I've got a history of paranoid bush walking in foreign countries. Some would tell you I'm skilled at dramatising a situation, but what I say to them is, "If you were hiking through a forest infested with creatures whose life goal was to shred you into small pieces, you'd take precautions too."
When I see signs advertising walks in these countries, I think "do they realise they have bears lurking in their woods? Not to mention snakes and wild dogs?" Many a hostel owner has become infuriated at my endless questions: "How likely are we to see a bear? What should we do if one attacks? Do wolves come out in the open or are they soundless stalkers?"
That last concern came from a disturbing fact I learned about cougars. Friends who lived in Canada told me tramping there is taking your life into your hands. "Oh I can imagine," I said, "You wouldn't want to see a mountain lion." "Actually it's the not seeing that's the problem," they replied. "They're so furtive their teeth will be in your throat before you've heard a leaf rustle." How comforting. Canadians on their morning strolls must then pray for glimpses of wild cats.
If you did spot one you'd congratulate yourself on dodging that set of incisors, but what about the ones that remain hidden? Yesterday I was tramping in Virginia's Blue Ridge Mountains (at a place called "Rocky Knob") and I realised I'd forgotten to check whether the region was home to cougars. I'd been too preoccupied thinking about bears. I imagined my elaborate and horrific death. Would it hurt much? Which part of me would the beast go for first? Poor Ted would have to call my mother to deliver the bad news. "I tried to save her, Mrs Roil, but the lion was too quick. All that's left is a bit of skin and a finger I wrestled from its mouth." Muffled sobs ...the line goes dead.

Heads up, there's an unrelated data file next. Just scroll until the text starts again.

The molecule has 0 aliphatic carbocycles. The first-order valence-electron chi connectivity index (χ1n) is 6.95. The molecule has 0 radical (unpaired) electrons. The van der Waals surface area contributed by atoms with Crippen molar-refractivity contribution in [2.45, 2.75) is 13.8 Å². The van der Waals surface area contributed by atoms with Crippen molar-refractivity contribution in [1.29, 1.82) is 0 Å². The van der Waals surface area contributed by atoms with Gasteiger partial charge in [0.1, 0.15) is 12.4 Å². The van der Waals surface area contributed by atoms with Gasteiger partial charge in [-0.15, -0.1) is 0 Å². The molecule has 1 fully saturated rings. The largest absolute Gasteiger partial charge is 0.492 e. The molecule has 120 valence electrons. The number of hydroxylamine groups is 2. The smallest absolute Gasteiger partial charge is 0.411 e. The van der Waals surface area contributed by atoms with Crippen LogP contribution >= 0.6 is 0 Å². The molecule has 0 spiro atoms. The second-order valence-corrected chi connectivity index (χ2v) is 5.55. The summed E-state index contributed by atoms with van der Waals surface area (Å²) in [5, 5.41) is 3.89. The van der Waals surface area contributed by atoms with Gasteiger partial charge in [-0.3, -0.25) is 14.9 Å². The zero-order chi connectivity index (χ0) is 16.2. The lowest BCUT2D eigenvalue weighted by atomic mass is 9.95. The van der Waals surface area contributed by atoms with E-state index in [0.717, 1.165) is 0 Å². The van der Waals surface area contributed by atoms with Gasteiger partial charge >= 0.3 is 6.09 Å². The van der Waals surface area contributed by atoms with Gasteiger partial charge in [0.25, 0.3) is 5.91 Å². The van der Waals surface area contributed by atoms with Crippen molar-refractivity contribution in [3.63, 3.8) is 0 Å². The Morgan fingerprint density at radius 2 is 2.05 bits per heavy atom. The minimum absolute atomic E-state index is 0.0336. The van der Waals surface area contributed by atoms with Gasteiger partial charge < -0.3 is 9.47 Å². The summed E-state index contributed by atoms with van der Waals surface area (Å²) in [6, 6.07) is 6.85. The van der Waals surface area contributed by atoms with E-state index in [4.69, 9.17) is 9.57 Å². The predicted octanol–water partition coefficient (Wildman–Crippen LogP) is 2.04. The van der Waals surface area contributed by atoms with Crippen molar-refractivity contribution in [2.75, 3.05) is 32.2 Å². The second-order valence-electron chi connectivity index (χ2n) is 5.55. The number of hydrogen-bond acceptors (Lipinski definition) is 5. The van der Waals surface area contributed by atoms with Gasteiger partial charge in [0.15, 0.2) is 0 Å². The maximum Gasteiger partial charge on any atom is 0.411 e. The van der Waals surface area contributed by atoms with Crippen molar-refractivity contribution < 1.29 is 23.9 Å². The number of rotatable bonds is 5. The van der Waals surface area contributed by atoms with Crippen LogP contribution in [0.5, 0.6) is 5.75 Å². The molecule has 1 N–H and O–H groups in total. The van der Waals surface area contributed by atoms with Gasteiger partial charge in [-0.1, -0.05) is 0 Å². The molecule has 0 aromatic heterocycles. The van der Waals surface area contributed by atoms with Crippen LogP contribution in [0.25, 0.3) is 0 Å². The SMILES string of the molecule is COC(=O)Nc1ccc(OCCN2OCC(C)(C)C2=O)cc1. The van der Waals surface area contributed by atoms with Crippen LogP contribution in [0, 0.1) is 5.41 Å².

I spent most of the time looking into the trees - was that a streak of yellow fur? Nope, just some golden moss. "Ted! Something's chasing us!" "No, Amy, it's a deer running away from us." You can imagine Ted's delight at putting up with that behaviour for four hours.
I've been overcome by forest paranoia before, but that time there was no one to rescue me from my warped imagination. My friend Kate and I egged each other on until every tree stump became a wild beast lying in wait. At one point we spent a good five minutes yelling and throwing rocks at a log that bore an uncanny resemblance to a slumbering bear.
We were shaken up early in our exploration of Romania's Carpathian Mountains when a savage dog attacked us. Luckily it was muzzled or who knows what would've been the damage? Its owner was thrown a few choice words. He couldn't understand English, but he got the gist. By the end of the day we were walking with rocks in our hands, every rustle in the bushes a wolf.
It all comes from living in a country where the most dangerous animal you'll encounter is an amorous kakapo setting its sights on your head for a mate. Visitors to New Zealand must struggle to adapt to wandering carefree, whereas when we're in their countries we're faced with such upbeat advice as: "If the bear shows no interest in your food and you're physically attacked, fight back aggressively with any available object - the bear may consider you as prey!"
That I've never seen a wild animal more vicious than a deer is meaningless. I think we all underestimate the cunning of these creatures. And before you tell me I'm overreacting, read this story about a Russian girl who was eaten by brown bears. At least I'm prepared.
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